Semiconductor nanowire plasmonics
Surface plasmons enable the confinement and transport of light in deep-subwavelength volumes. Noble metals offer this extraordinary capability in the visible/near-infrared, yielding extreme chemical sensitivity (e.g., surface enhanced Raman scattering), high resolution near-field imaging, compact waveguides, and more. However, conventional metals cannot support truly localized surface plasmon resonances (LSPRs) at mid-/far-infrared wavelengths since they become nearly perfect conductors.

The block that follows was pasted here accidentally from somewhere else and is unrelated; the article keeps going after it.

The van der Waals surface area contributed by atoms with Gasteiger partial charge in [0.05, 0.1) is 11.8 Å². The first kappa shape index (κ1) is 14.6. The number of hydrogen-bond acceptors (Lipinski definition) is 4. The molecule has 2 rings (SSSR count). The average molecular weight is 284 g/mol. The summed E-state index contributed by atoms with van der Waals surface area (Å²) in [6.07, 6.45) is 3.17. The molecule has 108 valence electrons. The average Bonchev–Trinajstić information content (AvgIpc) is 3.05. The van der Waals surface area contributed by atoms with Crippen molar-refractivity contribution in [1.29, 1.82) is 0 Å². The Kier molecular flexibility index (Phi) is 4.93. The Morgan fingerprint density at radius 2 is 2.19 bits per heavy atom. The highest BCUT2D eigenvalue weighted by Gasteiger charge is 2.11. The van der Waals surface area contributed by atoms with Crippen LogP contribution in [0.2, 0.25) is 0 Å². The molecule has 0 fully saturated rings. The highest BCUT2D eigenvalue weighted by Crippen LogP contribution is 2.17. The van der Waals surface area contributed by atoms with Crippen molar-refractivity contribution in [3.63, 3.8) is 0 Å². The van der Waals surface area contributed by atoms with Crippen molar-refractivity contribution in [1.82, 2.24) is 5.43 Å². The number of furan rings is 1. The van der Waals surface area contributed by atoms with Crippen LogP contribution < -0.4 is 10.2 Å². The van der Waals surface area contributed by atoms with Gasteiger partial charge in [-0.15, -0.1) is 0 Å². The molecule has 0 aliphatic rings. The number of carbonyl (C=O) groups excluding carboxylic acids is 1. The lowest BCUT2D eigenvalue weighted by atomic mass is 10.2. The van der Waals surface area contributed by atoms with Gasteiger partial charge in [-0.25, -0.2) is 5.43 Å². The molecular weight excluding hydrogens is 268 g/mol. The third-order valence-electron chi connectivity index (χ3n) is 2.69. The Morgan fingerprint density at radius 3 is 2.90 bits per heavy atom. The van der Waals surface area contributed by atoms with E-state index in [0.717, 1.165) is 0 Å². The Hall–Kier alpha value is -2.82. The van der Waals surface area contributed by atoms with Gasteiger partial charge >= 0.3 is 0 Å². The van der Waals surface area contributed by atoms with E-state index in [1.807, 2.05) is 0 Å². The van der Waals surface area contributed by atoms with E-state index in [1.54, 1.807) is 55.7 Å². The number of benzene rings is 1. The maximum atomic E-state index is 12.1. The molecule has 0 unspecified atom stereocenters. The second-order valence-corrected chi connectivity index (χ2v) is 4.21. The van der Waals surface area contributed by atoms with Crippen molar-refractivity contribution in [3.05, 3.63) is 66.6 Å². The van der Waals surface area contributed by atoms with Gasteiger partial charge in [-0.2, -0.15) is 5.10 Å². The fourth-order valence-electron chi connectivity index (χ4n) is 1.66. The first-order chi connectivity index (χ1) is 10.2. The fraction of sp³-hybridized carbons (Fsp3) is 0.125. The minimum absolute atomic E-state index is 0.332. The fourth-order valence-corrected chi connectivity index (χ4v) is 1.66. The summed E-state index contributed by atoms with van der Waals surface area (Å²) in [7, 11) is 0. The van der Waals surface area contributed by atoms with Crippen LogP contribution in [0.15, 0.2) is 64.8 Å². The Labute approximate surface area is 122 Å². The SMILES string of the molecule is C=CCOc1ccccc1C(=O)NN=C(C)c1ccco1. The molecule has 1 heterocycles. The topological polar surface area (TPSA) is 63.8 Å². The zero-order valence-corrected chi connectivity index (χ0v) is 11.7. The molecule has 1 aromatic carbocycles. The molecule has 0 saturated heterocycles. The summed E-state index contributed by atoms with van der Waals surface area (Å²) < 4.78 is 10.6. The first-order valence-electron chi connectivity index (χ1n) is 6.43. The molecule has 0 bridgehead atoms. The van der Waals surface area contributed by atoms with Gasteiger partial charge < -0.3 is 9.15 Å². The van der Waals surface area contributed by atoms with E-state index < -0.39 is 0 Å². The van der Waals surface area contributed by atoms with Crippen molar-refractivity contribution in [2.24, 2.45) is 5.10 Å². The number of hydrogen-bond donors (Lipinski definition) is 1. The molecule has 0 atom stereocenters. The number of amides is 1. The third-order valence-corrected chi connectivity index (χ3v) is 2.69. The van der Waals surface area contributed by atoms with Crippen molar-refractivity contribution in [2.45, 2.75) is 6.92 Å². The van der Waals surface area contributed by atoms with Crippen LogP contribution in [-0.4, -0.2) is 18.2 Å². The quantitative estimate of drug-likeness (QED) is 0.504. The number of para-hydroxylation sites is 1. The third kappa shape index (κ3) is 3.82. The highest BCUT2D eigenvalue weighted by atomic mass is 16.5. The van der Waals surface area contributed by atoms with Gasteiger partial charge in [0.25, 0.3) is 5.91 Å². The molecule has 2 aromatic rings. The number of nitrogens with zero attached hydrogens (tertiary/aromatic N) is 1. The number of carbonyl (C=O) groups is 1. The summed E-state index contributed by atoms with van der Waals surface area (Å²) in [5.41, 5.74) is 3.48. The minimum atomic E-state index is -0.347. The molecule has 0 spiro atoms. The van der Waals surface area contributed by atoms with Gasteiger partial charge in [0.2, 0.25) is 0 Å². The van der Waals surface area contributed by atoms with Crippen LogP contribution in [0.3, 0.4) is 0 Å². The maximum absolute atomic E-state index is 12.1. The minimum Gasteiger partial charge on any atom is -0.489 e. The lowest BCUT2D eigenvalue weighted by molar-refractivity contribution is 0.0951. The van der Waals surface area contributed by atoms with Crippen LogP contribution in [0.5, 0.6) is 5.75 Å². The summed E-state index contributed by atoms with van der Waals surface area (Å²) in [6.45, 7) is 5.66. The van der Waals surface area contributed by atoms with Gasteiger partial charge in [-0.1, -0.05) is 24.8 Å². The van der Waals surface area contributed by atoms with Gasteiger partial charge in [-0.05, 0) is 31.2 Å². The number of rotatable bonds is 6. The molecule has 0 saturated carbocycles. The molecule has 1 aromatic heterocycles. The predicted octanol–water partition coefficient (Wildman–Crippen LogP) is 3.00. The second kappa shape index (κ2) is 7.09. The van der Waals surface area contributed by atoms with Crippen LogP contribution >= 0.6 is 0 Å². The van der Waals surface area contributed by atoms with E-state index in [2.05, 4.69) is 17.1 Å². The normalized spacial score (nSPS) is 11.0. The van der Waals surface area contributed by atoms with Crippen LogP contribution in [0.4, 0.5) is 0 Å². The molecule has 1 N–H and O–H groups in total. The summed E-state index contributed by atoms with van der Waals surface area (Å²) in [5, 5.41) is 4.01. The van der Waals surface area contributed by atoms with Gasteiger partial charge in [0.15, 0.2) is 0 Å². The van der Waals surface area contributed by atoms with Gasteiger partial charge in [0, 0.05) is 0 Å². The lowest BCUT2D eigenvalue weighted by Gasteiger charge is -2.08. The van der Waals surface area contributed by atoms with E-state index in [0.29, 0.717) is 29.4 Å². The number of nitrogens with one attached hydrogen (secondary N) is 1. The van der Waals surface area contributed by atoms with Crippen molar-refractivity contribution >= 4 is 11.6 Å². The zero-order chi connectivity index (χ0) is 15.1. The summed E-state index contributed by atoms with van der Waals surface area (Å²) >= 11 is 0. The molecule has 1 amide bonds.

Nanoscale semiconductors are emerging as alternative, more flexible materials for manipulating light-matter interactions in the infrared. The tunability of semiconductor permittivity via chemical doping and/or electrostatic gating is central to their promise. Vapor-liquid-solid growth of semiconductor nanowires, which offers nanoscale control of dopant profile, provides an intriguing route to engineer both near- and far-field optical response. We are synthesizing and characterizing a range of plasmonic semiconductor nanowires with the goal of enabling narrowband infrared light sources, compact thermal waveguides, and ultrasensitive chemical sensors.